This collection of essays introduces pragmatism to the study of international relations and evaluates its potential for the theory and practice of global politics.
Seeking to reorient the discipline of International Relations (IR) towards practices and problematic situations, the editors of this volume draw on the pragmatist tradition to provide critical inspiration for this task. Their book, organised into four distinct parts, aims to outline the potential of pragmatism to reconstruct IR. Through such an approach this volume seeks to re-invigorate the discipline and bridge the gap between IR academic communities in the US, UK, and continental Europe. This pioneering volume provides:
Drawing on research from several disciplines, Pragmatism in International Relations will be vital reading for students and scholars of International Relations, International Relations Theory, and Social Theory.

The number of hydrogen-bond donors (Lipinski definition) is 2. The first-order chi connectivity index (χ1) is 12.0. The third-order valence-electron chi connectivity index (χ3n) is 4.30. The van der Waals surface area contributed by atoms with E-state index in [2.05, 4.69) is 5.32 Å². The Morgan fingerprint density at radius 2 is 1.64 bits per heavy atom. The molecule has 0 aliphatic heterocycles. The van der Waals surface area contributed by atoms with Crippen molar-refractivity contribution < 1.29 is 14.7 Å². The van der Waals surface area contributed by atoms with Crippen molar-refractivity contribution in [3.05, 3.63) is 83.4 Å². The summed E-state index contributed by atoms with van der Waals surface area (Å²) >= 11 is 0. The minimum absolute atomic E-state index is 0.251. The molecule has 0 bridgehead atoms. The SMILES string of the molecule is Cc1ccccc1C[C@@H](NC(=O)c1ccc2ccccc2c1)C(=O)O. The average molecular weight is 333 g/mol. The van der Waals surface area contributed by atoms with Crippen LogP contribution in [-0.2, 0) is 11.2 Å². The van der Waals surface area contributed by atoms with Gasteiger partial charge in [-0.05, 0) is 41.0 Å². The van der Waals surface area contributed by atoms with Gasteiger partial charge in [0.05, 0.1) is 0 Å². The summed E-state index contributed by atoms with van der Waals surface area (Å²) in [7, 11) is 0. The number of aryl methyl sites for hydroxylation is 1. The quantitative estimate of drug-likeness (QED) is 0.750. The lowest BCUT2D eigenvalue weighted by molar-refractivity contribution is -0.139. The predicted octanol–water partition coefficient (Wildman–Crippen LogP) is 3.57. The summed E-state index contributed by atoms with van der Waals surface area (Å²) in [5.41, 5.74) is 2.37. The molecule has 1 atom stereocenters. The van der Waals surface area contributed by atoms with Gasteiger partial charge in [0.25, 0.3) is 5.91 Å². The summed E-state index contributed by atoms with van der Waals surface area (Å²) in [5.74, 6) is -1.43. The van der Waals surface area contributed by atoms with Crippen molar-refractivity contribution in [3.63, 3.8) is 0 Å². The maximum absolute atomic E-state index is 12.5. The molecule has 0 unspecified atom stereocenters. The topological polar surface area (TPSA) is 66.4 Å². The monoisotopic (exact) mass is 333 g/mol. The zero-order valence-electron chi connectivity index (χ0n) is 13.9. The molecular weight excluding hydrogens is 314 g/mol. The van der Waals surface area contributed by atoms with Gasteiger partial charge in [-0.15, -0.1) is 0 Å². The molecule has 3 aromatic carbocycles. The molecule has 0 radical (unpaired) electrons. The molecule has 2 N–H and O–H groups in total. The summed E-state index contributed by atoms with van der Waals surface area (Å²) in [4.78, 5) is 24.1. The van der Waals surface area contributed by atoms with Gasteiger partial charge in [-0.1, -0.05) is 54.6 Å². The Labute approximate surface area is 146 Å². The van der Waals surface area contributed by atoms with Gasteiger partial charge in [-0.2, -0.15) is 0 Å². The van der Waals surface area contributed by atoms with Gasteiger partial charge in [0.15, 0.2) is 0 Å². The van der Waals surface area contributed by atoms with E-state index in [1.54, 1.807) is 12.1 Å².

Introducing Pragmatism to International Relations Harry Bauer and Elisabetta Brighi Part 1: Pragmatism and the Theory of International Relations 1. Ten Points to Ponder About Pragmatism: Some Critical Reflections on Knowledge Generation in the Social Sciences Friedrich Kratochwil 2. Pragmatism, Legal Realism and Constructivism Harry Gould and Nick Onuf Part 2: Pragmatism as Social Research in International Relations 3. A Neopragmatist Agenda for Social Research: Integrating Levinas, Gadamer and Mead Patrick Baert 4. Pragmatism, History and International Relations 5. ‘Returning Practice To The Linguistic Turn: The Case of Diplomacy’ Iver B. Neuman Part 3: Pragmatism and Norms in International Relations 6. Pragmatic Constructivism and the Study of International Institutions Peter Haas and Ernst Haas 7. Pragmatism and International Law Siegfried Schieder Part 4: Limitations and Conclusions 8. ‘Pragmatism's Boundaries’ Mathew Festenstein Conclusions: On the Obstacles and Promises of Pragmatism in International Relations Harry Bauer and Elisabetta Brighi